Duikers arse small antelopes with short horns and arched backs which are usually found in rainforests or densely wooded areas in Africa. The common duiker is somewhat an exception as it is mostly a wooded savannah species. It is ont of the few duiker species one may encounter on safari. The common duiker is widespread all over Subsaharan Africa from the Cape to Senegal but is absent from the rainforests of the Congo basin and deserts. Due to its wide distribution, it should not come as a surprise if many subspeicies have been identified beginning with the Southern bush duiker (Sylvicapra grimmia caffria) with a greyish coat and endemic to Southern Africa, the Kalahari bush duiker (Sylvicapra grimmia steinhardti) the coat pattern of which is more pale yellow, the East African duiker (Sylvicapra grimmia nyansae) with a more vivid yellow coat found from Tanzania to the Ethiopian highlands, the West African bush duiker (Sylvicapra grimmia coronata) found in a narrow savannah belt between the western African rainforests and the sahel and the Angolan bush duiker (Sylvicapra grimmia splendidula). If coat patterns vary from one subspecies to the other depending on the region, all subspecies have one thing in common which is the vertical black strip going from the tuft of hairs no the top of their head going right down to their snout.

Common duiker (Bale Mountains, Ethiopia)


Hauteur: 45-56 cm

Longueur: F=90-115 cm ; M=70-105 cm

Poids: F= 10-26 kg ; M= 10-22 kg


Habitat: Very adaptable, duikers are partial to wooded savannahs and woodlands but they may be found in altitude. Its only requirement is to have enough vegetation cover. It avoids grasslands and short-grass plains. It can go without water for several days and does not require access to a permanent source of water.

Food: Mostly a browser, duiker feeds on leaves of shrubs and bushes accessible to it. It is also frugivorous. Seeds and flowers also form an important part of its diet. Examination of 191 duikers' stomachs disclosed the presence of 45 different speicies of leaves, 33 different species of seeds and fruits and 15 different of flowers. Duikers also feed on forbs but rarely eat grass. They can raise on their hindlegs to reach food higher up. Common duikers occasionally est meat. They have been seen stalking, catching and feeding on birds (queleas, crowned guineafowl, ducklings, doves) but also lizards, insects and even a striped mouse.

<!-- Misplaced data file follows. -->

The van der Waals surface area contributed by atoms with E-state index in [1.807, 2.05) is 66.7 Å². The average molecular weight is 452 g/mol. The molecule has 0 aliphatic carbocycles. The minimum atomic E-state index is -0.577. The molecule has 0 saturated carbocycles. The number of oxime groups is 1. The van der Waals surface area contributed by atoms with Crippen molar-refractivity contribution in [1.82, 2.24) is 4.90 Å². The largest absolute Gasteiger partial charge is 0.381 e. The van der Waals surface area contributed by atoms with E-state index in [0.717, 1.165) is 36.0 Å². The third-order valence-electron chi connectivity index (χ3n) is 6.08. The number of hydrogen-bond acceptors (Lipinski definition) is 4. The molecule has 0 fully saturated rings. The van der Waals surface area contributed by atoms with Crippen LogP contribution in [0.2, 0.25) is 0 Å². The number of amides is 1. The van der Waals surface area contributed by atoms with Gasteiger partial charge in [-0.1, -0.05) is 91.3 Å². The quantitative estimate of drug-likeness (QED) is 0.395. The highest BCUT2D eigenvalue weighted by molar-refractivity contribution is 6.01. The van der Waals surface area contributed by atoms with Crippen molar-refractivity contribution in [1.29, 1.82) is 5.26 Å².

Social structure and behavior: Duikers are solitary and territorial. The male and the female reunite only during the female's oestrous to mate. The male will stay at her side for several days before leaving. Male and female territories are similar sized and average 13 ha approximately. Territories of same-sex individuals have limited overlap. Males territories may overlap those of up to two females on the other hand. Only males defend their territories where they will actively chase intruding adult males. Subadults are tolerated.

Males mark their territories through the use of dark substance produced by their preorbital glands that they rub on vegztation. When confronted by an intruder, males may thrash horn vegetation to impress the intruder or may threaten it with their horns or chase after them. If the territorial male overtakes the intruder it may horn or but it severely, the intruding male may show absolute submission by lying flat on the ground. When fighting for an oestrous female, males of equivalent size and strength will kneel and head-butt each other trying to horn their opponent's neck and flanks while parrying blows directed at them.

Duikers are active both day and night. During the day they are rather active early in the morning or late in the afternnon.

Reproductive behavior: Duiker reproduce all year long. Reproductive and sexual behavior does not follow clear and well-set patterns like in other antelopes. Courtship lasts several days where the male pursued the female, flicks his tongue, lick her genitals and bleat midly. Should the female urinate, the male may receive the flow of urine on its snount and determine receptivity through flehmen (lip curl enabling the pheromones in the female's urine to reach the male's Jacobson's organ and reveal the female's reproductive status and readiness to mate), it may also execute the laufschlag (lunge from the stiffened forepaw to the hindlegs or the abdomen of the female) as a prelude to mating. It is only when the female stops moving around that mating may proceed.

Predators: Leopard is the adult's main predator throughout the range followed by wild dogs, cheetah, hyenas, rock pythons, caracal and jackals. Lions and crocodiles may also prey on duiker if the occassion arises. Young are preyed upon by baboons, honey badgers and big snakes. There is one recorded case of secretary bird catching a young duiker.

Best places to see it: Unpredictable despite found in all sub-Saharan Africa. Duikers are maybe easier to see in the Bale Mountains and Ethiopian highlands generally. Because of its small size, its habit to dive in the bushes at the slightest danger, duikers are hard to observe and even harder to photograph.